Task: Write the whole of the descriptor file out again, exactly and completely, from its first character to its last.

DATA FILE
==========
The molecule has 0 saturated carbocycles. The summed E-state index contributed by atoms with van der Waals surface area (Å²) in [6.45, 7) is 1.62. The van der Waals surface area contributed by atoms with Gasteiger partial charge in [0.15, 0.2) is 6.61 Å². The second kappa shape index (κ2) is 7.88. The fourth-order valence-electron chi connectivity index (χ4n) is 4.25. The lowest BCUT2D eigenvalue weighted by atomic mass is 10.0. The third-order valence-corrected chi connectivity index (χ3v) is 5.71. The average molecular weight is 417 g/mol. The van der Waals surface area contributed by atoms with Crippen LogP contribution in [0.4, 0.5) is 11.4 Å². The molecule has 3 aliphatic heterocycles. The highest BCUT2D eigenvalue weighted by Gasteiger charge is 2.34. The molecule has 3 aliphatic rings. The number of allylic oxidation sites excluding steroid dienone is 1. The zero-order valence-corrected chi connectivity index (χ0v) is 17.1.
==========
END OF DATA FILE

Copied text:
The molecule has 0 saturated carbocycles. The summed E-state index contributed by atoms with van der Waals surface area (Å²) in [6.45, 7) is 1.62. The van der Waals surface area contributed by atoms with Gasteiger partial charge in [0.15, 0.2) is 6.61 Å². The second kappa shape index (κ2) is 7.88. The fourth-order valence-electron chi connectivity index (χ4n) is 4.25. The lowest BCUT2D eigenvalue weighted by atomic mass is 10.0. The third-order valence-corrected chi connectivity index (χ3v) is 5.71. The average molecular weight is 417 g/mol. The van der Waals surface area contributed by atoms with Crippen LogP contribution in [0.4, 0.5) is 11.4 Å². The molecule has 3 aliphatic heterocycles. The highest BCUT2D eigenvalue weighted by Gasteiger charge is 2.34. The molecule has 3 aliphatic rings. The number of allylic oxidation sites excluding steroid dienone is 1. The zero-order valence-corrected chi connectivity index (χ0v) is 17.1.